The Generalized Crisis Requires a Generalized Struggle

Leaflet distributed by Klasbatalo during the CPE daycare workers' strike in Quebec.

The present situation is one of deep capitalist crisis, wherein every worker faces a decimation of their real wages, brought on by a higher cost of living. Speculation in the housing market has seen rent shoot up 20% in the neighbourhood of Verdun alone, and this is no isolated incident. Decades of stretching supply chains to their limit has seen a shock to commodity prices, including at the grocery store which workers enter with no increase in their paychecks. The state’s response to the crisis was to protect capital at the expense of the working class.

In response to capital’s continued need to attack the conditions of our class, workers’ struggles have intensified in quantity and quality over the past year. Next to the 11,000 CPE workers, who have rejected a ridiculous “concession” by the province, the workers of 20 hotels across Quebec took strike action in September. Unfortunately, despite the initial size of this struggle, the workers at DoubleTree hotel in Montreal now find themselves striking alone and combatting scab labor. A strike wave has become felt across Canada and the United States. Nonetheless, whether it’s Kellogg’s’ workers in Pennsylvania or nurses in Alberta, our class has only faced this generalized crisis on an isolated, sectoral basis rather than a generalized struggle, as a class as a whole facing capital as a whole. Without a generalization in the struggle of our class, each sector will face the state and the bosses with a stark disadvantage.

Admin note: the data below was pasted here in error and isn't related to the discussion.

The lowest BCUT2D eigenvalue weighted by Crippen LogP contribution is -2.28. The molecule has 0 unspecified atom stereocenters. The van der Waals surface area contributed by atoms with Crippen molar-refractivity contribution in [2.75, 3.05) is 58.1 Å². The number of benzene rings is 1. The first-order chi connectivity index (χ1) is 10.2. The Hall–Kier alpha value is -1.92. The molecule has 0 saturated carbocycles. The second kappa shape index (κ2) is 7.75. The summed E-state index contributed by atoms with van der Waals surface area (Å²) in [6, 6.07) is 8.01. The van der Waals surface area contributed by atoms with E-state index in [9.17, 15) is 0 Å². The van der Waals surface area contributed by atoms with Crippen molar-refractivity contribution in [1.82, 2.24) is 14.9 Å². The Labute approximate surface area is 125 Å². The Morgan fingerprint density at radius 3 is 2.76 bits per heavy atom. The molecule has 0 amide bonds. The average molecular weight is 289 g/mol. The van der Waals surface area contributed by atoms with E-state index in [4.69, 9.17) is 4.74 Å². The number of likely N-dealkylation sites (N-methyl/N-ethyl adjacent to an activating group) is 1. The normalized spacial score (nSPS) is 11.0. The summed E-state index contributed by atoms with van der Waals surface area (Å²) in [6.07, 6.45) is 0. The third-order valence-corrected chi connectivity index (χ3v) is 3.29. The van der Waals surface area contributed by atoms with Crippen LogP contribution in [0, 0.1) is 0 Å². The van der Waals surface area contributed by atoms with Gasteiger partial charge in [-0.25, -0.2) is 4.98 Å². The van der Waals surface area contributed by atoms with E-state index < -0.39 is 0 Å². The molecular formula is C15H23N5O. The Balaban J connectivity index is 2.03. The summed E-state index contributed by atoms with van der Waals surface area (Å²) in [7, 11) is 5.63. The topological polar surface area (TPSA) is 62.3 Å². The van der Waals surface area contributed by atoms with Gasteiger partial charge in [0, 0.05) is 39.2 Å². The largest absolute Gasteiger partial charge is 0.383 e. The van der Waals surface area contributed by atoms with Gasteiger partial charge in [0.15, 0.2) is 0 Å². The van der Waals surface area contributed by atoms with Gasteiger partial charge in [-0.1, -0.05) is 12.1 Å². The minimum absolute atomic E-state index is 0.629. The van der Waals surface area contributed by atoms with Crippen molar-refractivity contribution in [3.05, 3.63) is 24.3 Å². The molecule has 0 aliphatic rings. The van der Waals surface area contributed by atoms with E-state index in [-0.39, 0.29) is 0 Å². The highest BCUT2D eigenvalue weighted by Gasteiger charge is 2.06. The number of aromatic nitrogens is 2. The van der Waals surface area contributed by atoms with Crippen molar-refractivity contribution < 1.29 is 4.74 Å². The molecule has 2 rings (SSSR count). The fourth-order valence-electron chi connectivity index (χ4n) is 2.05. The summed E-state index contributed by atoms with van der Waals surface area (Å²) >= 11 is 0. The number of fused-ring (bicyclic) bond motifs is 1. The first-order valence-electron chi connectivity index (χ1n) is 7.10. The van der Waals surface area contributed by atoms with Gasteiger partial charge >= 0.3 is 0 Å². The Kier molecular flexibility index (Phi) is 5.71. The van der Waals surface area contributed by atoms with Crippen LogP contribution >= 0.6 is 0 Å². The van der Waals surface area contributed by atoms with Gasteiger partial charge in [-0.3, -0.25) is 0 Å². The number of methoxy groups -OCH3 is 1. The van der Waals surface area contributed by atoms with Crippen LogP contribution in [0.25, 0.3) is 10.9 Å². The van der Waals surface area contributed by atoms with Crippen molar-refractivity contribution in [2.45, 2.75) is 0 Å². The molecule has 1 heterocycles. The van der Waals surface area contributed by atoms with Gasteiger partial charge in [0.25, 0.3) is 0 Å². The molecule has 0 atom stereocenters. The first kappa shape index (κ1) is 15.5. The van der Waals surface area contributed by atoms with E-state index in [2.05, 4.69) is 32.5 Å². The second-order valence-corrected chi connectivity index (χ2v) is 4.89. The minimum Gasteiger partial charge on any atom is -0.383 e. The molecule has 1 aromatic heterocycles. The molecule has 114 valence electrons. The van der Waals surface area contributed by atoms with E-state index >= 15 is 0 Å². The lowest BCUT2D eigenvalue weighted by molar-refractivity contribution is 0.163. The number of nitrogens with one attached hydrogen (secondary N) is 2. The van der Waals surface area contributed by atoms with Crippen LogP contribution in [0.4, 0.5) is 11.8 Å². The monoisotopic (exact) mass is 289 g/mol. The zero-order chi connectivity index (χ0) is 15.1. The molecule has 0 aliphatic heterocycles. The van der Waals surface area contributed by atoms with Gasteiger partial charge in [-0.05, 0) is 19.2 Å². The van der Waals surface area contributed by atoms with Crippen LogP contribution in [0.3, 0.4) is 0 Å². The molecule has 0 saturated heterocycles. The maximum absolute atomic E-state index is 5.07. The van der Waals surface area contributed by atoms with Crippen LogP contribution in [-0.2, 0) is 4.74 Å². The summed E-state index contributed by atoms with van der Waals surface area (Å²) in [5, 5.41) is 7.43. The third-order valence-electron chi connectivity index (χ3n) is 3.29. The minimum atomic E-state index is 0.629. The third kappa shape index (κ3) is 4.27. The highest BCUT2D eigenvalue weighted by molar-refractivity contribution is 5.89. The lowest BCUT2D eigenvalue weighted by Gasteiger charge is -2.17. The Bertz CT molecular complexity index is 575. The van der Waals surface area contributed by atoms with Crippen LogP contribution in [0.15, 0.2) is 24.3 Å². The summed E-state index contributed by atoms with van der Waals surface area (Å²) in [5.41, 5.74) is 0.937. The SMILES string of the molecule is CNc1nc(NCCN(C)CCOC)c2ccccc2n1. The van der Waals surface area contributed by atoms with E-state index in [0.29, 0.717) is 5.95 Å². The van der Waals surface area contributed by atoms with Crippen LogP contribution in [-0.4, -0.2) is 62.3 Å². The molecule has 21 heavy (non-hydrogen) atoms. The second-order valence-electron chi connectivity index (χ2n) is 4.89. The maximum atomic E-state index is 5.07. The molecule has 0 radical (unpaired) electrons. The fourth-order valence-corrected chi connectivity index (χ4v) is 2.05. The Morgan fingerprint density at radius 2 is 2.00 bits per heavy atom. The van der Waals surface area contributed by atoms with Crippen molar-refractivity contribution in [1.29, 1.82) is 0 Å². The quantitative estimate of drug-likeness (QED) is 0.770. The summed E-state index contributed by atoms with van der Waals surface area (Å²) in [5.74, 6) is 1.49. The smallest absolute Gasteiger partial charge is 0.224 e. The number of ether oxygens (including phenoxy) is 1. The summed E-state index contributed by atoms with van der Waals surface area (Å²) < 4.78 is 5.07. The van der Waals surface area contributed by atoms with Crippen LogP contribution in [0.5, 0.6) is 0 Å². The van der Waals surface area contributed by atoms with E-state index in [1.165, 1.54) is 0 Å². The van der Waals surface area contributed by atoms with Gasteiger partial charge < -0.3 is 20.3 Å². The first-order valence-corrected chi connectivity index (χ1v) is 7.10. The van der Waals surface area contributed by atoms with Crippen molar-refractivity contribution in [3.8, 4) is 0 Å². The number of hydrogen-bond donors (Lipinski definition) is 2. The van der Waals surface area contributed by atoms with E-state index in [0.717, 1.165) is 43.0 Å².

The union structure prevents class-wide action, since they negotiate solely sector-by-sector. This can be witnessed by the fact that workers under the same union but in different industries are striking at different times, thereby lessening the impact of the strike. For decades, bosses have counted upon workers struggling in isolation, which allows them to defeat one part of our class before moving on to the next. CPE workers under the CSN union were on strike at the same time as CSN-affiliated hotel workers, but there were no efforts to combine their struggle. The consequence of this is a diminishment of the real power of the working class.

In contrast, it is useful to reflect upon the Quebec General Strike of 1972 and the student strike of 2012. In 1972, the workers of Quebec rallied to defend a strike faced with police repression, and extended it to their own workplaces- not as different workers with different demands, but as members of a single class. Likewise, in 2012, workers across Quebec recognized the tuition hikes as an attempt to attack the social welfare of workers as a whole. These struggles were not only generalized, but also moved towards the organization of the struggle by the workers themselves. It was in the mass meetings of both 1972 and 2012 which produced an energy and initiative that physically shook the auditoriums in which they took place.